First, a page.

Many will remember the 1980 election between Ronald Reagan and President Jimmy Carter. The major polls, right up until one week before the election, showed the race close and “within the margin of error” in some polls. Yet we all know the actual poll on election day resulted in a landslide win for Ronald Reagan. Surveys have shown most who run the major mainstream media outlets favor the Democrats and are themselves supporters or donors to the Democrat candidates. So it should be no surprise to informed readers to know they would seek to help their favored candidates by manipulating polling data to make it look like their candidate is doing better in the polls than they actually are doing.
As reported by the Daily Caller, just a ONE percent skewing of polls in battleground states in favor of Obama radically changed the overall picture. This allowed media outlets to report that swing states are divided between Obama and Romney when in reality, those states could be swept by Mitt Romney. The picture posted with this article comes from that story by the Daily Caller.
One of the most effective ways to skew the polls is to over-sample Democrats. Right now, according to what many believe is very accurate data, Rasmussen Reports informs us that voters in the U.S. identify about equally between Democrats, Republicans and Independent/unenrolled voters. If you analyze polling data but insist on sampling Democrats at 42 percent instead of 33 percent, your results will favor the Democrats by about nine percent. The Newsweek polls have been known for doing this, especially earlier in the political season when it was believed this would convince voters to be more likely to support Democrats. In the summer of 2010, Newsweek's poll showed more voters favoring Democrats in the generic congressional ballot than Republicans. Most other polls, including Rasmussen Reports, predicted voters would favor Republicans for Congress. On election day, it was a GOP landslide as the Republicans gained 63 seats.
The other major way polls are manipulated is the issue of surveying registered voters versus surveying likely voters. Surveys of likely voters have a tendency to be closer to the real results on election day as well as show a bit more support for the Republicans because in intensity level being higher for GOP supporting voters than those supporting the Democrats. For this reason, if one desires to have the Democrats looking better in polling data, once simply needs to survey registered voters rather than likely voters. Or in some instances, surveys count anyone eligible to vote, registered or not registered. Early in the season, many pollsters survey registered voters and report numbers showing the Democrats to be competitive. But most pollsters want their numbers later in the political season to be more accurate, so they switch later on to surveying likely voters.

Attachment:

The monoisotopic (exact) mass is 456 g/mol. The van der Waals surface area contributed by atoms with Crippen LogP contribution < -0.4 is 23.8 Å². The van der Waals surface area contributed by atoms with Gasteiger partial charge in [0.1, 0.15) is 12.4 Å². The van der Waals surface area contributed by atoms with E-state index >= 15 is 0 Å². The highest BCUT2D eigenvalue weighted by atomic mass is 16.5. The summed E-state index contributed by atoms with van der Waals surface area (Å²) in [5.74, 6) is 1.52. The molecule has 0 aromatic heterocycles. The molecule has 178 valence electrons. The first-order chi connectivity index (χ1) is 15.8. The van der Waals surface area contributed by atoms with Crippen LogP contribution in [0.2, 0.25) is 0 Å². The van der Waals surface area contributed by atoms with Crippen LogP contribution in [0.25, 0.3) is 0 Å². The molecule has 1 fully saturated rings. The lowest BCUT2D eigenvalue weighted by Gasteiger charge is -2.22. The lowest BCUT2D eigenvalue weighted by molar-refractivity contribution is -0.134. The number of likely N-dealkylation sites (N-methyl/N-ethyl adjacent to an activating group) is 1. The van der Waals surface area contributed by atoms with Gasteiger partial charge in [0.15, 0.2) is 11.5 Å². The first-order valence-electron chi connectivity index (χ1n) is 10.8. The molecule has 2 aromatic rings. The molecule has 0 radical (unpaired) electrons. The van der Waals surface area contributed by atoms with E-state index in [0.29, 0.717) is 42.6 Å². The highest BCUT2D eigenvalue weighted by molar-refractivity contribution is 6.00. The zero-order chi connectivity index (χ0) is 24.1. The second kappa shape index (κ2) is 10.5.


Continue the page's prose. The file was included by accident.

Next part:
In 2004, during the race between John Kerry and George W. Bush, the weeks in late summer that most pollsters switched to surveying likely voters was also the week they all reported Bush taking a lead in their polls. These polls are often commissioned by the same media outlets that tell us that voters don't really pay attention to the campaigns until after Labor Day in September. Yet they are the same who also manipulate the polls, surveying registered voters and over-sampling Democrats, for months during the earlier period of the political season while voters supposedly are not paying much attention.
Voters should remember this when they keep seeing the media report every week that Obama remains tied with Mitt Romney in the polls until a week before the election when it becomes clear that Romney is going to win decisively. They know Obama is losing badly but they want to convince people he has a chance and to support him. As more voters become aware of this practice, it shouldn't come as a surprise that voters are increasingly skeptical of polls and when surveyed themselves, will often deliberately give pollsters the wrong answers, or the answers they believe the pollsters want to hear. As long as the mainstream media portrays opposition to President Obama as “racist” they should not be surprised to have voters falsely reporting to pollsters they will vote for Obama when they plan to vote for Romney on election day.
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